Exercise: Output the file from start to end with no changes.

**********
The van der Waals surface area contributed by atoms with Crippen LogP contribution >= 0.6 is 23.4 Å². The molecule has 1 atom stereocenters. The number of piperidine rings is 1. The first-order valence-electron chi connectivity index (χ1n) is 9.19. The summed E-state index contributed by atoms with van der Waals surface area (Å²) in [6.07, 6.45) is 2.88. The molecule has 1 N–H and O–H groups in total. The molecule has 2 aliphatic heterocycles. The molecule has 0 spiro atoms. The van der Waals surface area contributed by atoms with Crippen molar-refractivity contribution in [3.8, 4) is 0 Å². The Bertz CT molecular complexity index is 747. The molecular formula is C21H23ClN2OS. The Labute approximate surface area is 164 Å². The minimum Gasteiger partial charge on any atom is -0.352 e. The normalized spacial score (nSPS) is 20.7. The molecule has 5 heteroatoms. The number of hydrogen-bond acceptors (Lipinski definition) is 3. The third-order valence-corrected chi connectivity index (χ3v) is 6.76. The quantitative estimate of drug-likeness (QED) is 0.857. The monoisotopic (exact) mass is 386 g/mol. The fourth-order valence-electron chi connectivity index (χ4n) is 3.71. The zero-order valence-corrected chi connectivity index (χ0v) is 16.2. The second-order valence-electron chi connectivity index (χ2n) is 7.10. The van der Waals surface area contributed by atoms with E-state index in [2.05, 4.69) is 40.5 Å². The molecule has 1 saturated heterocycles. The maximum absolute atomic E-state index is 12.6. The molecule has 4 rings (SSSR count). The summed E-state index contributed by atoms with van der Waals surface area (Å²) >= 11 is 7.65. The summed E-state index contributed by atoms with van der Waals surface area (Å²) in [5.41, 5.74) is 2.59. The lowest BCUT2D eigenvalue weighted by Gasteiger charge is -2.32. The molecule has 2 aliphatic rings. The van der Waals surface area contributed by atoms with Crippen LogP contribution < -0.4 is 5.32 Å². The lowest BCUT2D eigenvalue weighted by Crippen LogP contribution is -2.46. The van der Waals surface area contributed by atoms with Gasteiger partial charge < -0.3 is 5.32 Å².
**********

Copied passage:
The van der Waals surface area contributed by atoms with Crippen LogP contribution >= 0.6 is 23.4 Å². The molecule has 1 atom stereocenters. The number of piperidine rings is 1. The first-order valence-electron chi connectivity index (χ1n) is 9.19. The summed E-state index contributed by atoms with van der Waals surface area (Å²) in [6.07, 6.45) is 2.88. The molecule has 1 N–H and O–H groups in total. The molecule has 2 aliphatic heterocycles. The molecule has 0 spiro atoms. The van der Waals surface area contributed by atoms with Crippen molar-refractivity contribution in [3.8, 4) is 0 Å². The Bertz CT molecular complexity index is 747. The molecular formula is C21H23ClN2OS. The Labute approximate surface area is 164 Å². The minimum Gasteiger partial charge on any atom is -0.352 e. The normalized spacial score (nSPS) is 20.7. The molecule has 5 heteroatoms. The number of hydrogen-bond acceptors (Lipinski definition) is 3. The third-order valence-corrected chi connectivity index (χ3v) is 6.76. The quantitative estimate of drug-likeness (QED) is 0.857. The monoisotopic (exact) mass is 386 g/mol. The fourth-order valence-electron chi connectivity index (χ4n) is 3.71. The zero-order valence-corrected chi connectivity index (χ0v) is 16.2. The second-order valence-electron chi connectivity index (χ2n) is 7.10. The van der Waals surface area contributed by atoms with E-state index in [2.05, 4.69) is 40.5 Å². The molecule has 1 saturated heterocycles. The maximum absolute atomic E-state index is 12.6. The molecule has 4 rings (SSSR count). The summed E-state index contributed by atoms with van der Waals surface area (Å²) >= 11 is 7.65. The summed E-state index contributed by atoms with van der Waals surface area (Å²) in [5.41, 5.74) is 2.59. The lowest BCUT2D eigenvalue weighted by Gasteiger charge is -2.32. The molecule has 2 aliphatic rings. The van der Waals surface area contributed by atoms with Crippen LogP contribution < -0.4 is 5.32 Å². The lowest BCUT2D eigenvalue weighted by Crippen LogP contribution is -2.46. The van der Waals surface area contributed by atoms with Gasteiger partial charge < -0.3 is 5.32 Å².